Personally, I am all for creating healthy alternatives. Other parents may have an issue with that feeling as though government is infringing on their rights.
As someone who has been on a weight loss journey this year, I have traded pasta for zucchini and chips for cucumbers. With 60 pounds lost and counting, I have learned what works for me. But everyone is different.
While public schools are filled with a diverse group of students of all shapes, body sizes, activity levels and health issues, the program is a one-size-fits-all approach.
For example, if your son happens to be a football player or your daughter happens to be on the dance team, they could be burning anywhere from 300 to 1,100 calories during practice. These kids may or may not eat breakfast, then head into lunch where they get 550-850 calories. After school they go directly to practice. If they don’t bring a snack from home, they are running on a severe caloric deficit.
For me, an 850-calorie meal would spell disaster, but I’m an adult trying to lose weight. These athletic kids are typically healthy and really do need more calories.
In fact, in their latest guidelines revised in 2010, the USDA states the caloric needs for teen girls is 1,800 to 2,400 calories depending on whether they are sedentary or active. For teen boys caloric guidelines are 2,200 -3,200 calories.
If one were to split their calories evenly between three meals (with no snacks) teen girls should be eating 600-800 calories per meal. Teen boys should be eating 734-1067 calories per meals. Most teen girls and sedentary boys are probably just squeaking by as the lunch standard’s calorie limits for all students are 600-700 for middle school and 750-850 for high school. But it’s apparent why they may now come home wanting a snack.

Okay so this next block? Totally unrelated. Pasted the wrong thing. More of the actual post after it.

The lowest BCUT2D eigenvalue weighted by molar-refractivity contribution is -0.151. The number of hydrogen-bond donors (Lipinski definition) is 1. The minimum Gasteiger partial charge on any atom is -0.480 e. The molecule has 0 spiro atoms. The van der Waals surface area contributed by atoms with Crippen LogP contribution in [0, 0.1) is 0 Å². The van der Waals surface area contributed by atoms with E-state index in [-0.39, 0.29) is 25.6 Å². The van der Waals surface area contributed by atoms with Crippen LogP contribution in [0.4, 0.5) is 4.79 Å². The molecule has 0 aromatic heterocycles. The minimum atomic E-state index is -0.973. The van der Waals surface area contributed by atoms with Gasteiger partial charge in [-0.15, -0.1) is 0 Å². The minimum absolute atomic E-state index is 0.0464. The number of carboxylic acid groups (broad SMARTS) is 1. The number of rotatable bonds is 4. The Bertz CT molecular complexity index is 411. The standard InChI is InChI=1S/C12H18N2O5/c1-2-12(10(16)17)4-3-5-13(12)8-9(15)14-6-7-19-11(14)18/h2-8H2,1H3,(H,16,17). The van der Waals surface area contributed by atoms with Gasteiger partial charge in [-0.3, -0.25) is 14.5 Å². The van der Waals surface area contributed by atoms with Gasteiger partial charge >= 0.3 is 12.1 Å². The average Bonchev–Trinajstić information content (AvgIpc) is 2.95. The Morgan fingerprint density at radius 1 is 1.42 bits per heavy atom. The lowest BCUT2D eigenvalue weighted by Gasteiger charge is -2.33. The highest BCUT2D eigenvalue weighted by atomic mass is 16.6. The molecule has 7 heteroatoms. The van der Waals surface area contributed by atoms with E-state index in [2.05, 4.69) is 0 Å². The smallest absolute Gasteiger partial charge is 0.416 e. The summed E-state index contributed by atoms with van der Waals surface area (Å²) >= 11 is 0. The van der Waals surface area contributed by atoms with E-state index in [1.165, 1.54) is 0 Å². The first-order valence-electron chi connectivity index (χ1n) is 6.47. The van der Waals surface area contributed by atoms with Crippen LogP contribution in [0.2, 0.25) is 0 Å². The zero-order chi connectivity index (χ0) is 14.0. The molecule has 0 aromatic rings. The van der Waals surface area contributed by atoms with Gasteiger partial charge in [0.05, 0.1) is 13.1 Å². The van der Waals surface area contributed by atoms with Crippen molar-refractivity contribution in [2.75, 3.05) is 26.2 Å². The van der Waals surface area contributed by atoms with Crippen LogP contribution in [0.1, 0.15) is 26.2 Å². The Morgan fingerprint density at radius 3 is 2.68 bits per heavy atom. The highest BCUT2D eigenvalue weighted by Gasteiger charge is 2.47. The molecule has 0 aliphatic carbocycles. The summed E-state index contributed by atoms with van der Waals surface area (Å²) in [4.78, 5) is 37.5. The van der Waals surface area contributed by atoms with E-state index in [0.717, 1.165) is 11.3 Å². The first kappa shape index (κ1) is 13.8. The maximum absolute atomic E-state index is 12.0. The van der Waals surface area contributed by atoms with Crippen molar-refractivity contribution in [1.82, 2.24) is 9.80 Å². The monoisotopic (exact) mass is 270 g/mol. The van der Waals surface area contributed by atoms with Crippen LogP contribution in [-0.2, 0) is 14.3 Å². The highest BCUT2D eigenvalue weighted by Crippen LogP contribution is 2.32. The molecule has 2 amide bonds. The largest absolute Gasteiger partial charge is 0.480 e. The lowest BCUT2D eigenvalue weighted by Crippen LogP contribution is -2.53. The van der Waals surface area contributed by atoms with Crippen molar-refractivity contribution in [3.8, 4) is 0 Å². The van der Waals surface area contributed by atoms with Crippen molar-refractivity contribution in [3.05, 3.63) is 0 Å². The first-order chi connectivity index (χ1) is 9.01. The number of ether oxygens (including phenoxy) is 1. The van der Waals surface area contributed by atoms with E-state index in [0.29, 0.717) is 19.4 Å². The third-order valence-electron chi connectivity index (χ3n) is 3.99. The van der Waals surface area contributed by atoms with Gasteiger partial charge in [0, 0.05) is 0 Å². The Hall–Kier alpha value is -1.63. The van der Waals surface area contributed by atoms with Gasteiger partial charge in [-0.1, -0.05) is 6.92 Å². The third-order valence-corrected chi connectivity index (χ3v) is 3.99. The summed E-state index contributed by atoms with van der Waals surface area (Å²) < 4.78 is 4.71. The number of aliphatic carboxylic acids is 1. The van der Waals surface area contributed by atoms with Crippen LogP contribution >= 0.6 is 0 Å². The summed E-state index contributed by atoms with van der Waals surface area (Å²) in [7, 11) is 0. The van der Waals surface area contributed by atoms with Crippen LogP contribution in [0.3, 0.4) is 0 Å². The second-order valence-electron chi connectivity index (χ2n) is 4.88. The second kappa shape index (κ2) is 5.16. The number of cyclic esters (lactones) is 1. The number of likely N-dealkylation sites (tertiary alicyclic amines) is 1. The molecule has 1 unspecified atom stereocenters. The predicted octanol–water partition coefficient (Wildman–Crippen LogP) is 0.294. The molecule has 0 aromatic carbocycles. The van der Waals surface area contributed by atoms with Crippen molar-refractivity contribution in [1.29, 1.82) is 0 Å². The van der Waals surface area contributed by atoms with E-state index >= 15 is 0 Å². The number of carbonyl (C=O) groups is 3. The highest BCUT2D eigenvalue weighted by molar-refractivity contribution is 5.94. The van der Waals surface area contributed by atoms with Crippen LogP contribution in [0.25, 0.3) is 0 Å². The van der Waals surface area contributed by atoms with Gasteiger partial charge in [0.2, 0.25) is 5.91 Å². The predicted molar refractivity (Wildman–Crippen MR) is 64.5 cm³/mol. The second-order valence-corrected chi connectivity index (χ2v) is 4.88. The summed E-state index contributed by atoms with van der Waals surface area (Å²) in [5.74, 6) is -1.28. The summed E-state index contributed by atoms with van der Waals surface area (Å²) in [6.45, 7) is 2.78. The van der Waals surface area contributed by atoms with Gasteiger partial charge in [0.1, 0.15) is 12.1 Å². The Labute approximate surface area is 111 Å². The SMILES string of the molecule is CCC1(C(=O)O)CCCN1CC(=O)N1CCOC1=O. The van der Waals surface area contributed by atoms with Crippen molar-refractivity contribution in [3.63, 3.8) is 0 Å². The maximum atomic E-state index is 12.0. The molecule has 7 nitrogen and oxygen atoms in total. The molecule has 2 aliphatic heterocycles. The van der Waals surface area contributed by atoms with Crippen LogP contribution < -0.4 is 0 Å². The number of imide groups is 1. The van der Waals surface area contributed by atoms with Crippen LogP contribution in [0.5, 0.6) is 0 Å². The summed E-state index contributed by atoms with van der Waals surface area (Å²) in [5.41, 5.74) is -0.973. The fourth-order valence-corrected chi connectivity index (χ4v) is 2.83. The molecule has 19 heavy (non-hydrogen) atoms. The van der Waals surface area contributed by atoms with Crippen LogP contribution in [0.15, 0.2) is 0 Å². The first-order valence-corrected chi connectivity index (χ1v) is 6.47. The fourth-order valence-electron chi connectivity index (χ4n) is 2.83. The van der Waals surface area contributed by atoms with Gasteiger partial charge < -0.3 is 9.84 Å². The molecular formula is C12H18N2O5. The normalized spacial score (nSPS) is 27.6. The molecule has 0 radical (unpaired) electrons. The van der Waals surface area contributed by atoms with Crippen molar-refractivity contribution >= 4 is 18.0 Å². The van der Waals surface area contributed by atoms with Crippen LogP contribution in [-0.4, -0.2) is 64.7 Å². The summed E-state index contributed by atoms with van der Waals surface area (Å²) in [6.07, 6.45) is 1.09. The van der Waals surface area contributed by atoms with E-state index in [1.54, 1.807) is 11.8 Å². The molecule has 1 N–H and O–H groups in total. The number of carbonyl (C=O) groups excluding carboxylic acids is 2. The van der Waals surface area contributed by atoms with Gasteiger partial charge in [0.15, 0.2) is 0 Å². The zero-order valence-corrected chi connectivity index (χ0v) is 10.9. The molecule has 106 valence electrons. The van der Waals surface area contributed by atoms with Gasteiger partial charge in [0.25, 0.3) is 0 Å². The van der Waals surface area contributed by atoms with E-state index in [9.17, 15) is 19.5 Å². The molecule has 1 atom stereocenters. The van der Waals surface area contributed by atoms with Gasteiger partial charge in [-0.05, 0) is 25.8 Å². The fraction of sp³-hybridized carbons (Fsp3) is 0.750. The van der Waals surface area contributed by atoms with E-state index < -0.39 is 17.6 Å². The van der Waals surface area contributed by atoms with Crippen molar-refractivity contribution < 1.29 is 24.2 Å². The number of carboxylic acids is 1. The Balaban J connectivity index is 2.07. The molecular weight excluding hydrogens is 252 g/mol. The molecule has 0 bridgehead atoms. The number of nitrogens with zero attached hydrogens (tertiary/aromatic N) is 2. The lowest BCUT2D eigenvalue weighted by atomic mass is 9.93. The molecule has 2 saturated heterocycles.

Teen boys who have normal to active lifestyles have a little more to complain about considering they are running a larger deficit. In serving up new caloric limits with the new school lunch standards the USDA has effectively contradicted their latest caloric guidelines for these kids. What’s the sense in that?
The new lunch standards are indeed placing a bigger responsibility on families to rethink their lifestyles. Kids who are not traditionally breakfast eaters may find they need to force something down so they aren’t starving by day’s end. Parents who work may not have time to make a complete breakfast every day, help plan an after school snack, help pack a cold lunch or make sure healthy cold lunch options are on hand consistently. I think many students and parents were caught off guard by this.
Furthermore, kids that come home starving make a beeline for the pantry. In our house, dinner hour has moved up to about 4:30 with a snack later on.
But what about the kids whose parents can’t be there right after school or can’t afford fresh produce (eating healthy can be expensive), or just don’t know that much about nutrition themselves?